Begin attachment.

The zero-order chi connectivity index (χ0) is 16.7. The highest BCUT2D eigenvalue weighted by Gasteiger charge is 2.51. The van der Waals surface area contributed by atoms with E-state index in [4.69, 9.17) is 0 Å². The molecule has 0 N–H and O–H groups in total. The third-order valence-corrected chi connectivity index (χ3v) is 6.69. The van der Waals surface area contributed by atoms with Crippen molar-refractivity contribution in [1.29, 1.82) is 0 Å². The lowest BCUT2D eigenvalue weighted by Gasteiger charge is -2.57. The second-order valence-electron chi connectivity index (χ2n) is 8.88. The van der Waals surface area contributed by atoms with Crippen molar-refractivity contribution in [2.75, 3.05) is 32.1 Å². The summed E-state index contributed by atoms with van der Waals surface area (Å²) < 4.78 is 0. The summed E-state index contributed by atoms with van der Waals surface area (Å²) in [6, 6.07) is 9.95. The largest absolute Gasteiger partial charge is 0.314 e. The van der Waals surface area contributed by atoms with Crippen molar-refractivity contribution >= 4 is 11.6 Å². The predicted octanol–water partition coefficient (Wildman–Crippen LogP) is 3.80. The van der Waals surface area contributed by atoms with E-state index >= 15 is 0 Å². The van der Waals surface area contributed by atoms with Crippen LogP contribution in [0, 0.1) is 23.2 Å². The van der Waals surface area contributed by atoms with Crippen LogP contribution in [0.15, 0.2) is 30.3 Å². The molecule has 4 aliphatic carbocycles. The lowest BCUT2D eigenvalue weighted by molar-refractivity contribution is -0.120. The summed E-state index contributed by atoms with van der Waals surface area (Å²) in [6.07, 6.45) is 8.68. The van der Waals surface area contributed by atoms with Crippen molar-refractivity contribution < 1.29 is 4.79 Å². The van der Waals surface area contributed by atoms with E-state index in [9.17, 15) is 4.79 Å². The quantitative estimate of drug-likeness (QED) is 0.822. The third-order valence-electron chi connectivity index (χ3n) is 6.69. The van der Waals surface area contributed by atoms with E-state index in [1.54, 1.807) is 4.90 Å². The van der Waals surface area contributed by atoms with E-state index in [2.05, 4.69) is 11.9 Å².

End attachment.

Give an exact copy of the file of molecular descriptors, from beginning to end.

The zero-order chi connectivity index (χ0) is 16.7. The highest BCUT2D eigenvalue weighted by Gasteiger charge is 2.51. The van der Waals surface area contributed by atoms with E-state index in [4.69, 9.17) is 0 Å². The molecule has 0 N–H and O–H groups in total. The third-order valence-corrected chi connectivity index (χ3v) is 6.69. The van der Waals surface area contributed by atoms with Crippen molar-refractivity contribution in [1.29, 1.82) is 0 Å². The lowest BCUT2D eigenvalue weighted by Gasteiger charge is -2.57. The second-order valence-electron chi connectivity index (χ2n) is 8.88. The van der Waals surface area contributed by atoms with Crippen molar-refractivity contribution in [2.75, 3.05) is 32.1 Å². The summed E-state index contributed by atoms with van der Waals surface area (Å²) < 4.78 is 0. The summed E-state index contributed by atoms with van der Waals surface area (Å²) in [6, 6.07) is 9.95. The largest absolute Gasteiger partial charge is 0.314 e. The van der Waals surface area contributed by atoms with Crippen molar-refractivity contribution >= 4 is 11.6 Å². The predicted octanol–water partition coefficient (Wildman–Crippen LogP) is 3.80. The van der Waals surface area contributed by atoms with E-state index >= 15 is 0 Å². The van der Waals surface area contributed by atoms with Crippen LogP contribution in [0, 0.1) is 23.2 Å². The van der Waals surface area contributed by atoms with Crippen LogP contribution in [0.15, 0.2) is 30.3 Å². The molecule has 4 aliphatic carbocycles. The lowest BCUT2D eigenvalue weighted by molar-refractivity contribution is -0.120. The summed E-state index contributed by atoms with van der Waals surface area (Å²) in [6.07, 6.45) is 8.68. The van der Waals surface area contributed by atoms with Crippen molar-refractivity contribution < 1.29 is 4.79 Å². The van der Waals surface area contributed by atoms with E-state index in [9.17, 15) is 4.79 Å². The quantitative estimate of drug-likeness (QED) is 0.822. The third-order valence-electron chi connectivity index (χ3n) is 6.69. The van der Waals surface area contributed by atoms with E-state index in [1.54, 1.807) is 4.90 Å². The van der Waals surface area contributed by atoms with E-state index in [2.05, 4.69) is 11.9 Å².